By Tony Winterburn • 24 February 2021 • 8:02
Secondary Schools In The UK Funded By £700 Million For Summer Classes Catch-Up Scheme. image: Pixabay
Secondary Schools In The UK Will Be Funded By £700 Million For A Summer Classes Catch-Up Scheme.
SECONDARY SCHOOLS in the UK have been funded by £700 (€816.48) Million to deliver summer classes as part of an education catch-up scheme by the government. Boris Johnson has announced an extra £400 (€466.82)million of funding which is on top of the £300 (€349.92) million pledged in January to help pupils make up lost learning time following months of school closures.
As part of the recovery package, summer provision will be introduced for pupils who need it the most, such as incoming Year 7 pupils, whilst one-to-one and small group tutoring schemes will also be expanded.
The programme includes a one-off £302 (€352.28) million “Recovery Premium” for primary and secondary schools to support disadvantaged pupils – which could include running additional clubs and activities in the summer or opting for evidence-based approaches to help children from September.
A further £200 (€233.30) million will also be made available to secondary schools to deliver face-to-face summer schools rather than video streaming online lessons.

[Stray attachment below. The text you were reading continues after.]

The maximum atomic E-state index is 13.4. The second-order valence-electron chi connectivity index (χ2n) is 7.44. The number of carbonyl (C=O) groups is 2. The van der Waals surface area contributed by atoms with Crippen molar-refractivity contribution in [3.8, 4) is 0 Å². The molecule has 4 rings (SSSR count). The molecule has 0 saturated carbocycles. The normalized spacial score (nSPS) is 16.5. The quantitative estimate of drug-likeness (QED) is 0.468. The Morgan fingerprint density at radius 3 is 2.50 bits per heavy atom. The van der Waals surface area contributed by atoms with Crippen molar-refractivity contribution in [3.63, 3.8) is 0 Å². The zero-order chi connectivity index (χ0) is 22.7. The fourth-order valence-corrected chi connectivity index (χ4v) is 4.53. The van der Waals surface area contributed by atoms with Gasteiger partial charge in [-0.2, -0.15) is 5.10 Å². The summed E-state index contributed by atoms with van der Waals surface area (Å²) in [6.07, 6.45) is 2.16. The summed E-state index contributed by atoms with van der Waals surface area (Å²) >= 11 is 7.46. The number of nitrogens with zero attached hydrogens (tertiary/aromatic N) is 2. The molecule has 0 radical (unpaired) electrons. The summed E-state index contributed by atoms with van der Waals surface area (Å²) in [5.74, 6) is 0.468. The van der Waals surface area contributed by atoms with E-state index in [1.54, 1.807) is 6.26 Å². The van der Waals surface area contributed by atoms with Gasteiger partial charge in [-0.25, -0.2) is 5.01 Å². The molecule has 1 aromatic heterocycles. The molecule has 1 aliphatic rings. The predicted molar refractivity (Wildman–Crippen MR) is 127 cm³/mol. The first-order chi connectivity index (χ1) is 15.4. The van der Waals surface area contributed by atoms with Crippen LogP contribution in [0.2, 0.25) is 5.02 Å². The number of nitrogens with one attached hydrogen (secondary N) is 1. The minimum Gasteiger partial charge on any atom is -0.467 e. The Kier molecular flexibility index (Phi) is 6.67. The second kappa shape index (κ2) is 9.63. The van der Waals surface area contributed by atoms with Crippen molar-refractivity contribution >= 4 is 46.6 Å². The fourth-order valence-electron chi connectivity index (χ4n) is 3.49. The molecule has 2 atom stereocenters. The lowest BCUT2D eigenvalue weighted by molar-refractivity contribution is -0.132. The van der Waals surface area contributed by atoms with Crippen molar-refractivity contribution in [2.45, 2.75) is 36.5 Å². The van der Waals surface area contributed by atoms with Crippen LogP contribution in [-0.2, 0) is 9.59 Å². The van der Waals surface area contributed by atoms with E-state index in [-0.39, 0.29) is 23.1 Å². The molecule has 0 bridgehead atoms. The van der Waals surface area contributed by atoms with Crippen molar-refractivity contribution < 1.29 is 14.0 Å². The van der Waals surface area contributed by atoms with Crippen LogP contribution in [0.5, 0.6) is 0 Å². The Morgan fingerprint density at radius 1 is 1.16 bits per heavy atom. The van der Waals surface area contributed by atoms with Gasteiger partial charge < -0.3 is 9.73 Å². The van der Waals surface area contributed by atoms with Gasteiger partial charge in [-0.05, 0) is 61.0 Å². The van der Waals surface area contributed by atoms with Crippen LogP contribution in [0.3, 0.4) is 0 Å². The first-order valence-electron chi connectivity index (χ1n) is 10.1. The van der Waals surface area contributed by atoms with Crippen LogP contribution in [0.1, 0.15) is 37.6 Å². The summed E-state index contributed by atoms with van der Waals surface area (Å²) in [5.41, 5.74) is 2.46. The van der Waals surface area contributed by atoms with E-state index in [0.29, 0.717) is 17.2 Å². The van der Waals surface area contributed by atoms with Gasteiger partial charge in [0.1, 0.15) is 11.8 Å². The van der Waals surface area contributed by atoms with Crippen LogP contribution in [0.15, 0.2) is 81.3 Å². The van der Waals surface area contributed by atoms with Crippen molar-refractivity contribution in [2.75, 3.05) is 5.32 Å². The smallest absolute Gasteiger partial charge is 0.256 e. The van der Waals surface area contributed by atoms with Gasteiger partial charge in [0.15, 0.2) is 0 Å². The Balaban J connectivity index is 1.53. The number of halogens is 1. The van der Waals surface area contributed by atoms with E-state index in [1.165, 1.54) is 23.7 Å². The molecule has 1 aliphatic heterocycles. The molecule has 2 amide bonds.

It comes after the Government considered a variety of options as part of the catch-up plans for pupils who have missed out on education – including extended school days and shorter summer holidays. However, these proposals, which had been previously described as “policy gimmicks” by the school leaders’ union, are not included in the details set out on Wednesday.
As part of the package, £200 (€233.30) million will fund an expansion of existing tuition programmes for students – including the National Tutoring Programme (NPP) – as well as funding additional language support for pre-school children.
Mr Johnson said: “When schools re-open and face to face education resumes on March 8, our next priority will be ensuring no child is left behind as a result of the learning they have lost over the past year.
“This extensive programme of catch-up funding will equip teachers with the tools and resources they need to support their pupils and give children the opportunities they deserve to learn and fulfil their potential.”
It comes after the Prime Minister appointed Sir Kevan Collins as the education recovery commissioner earlier this month to oversee the Government’s catch-up programme for pupils.
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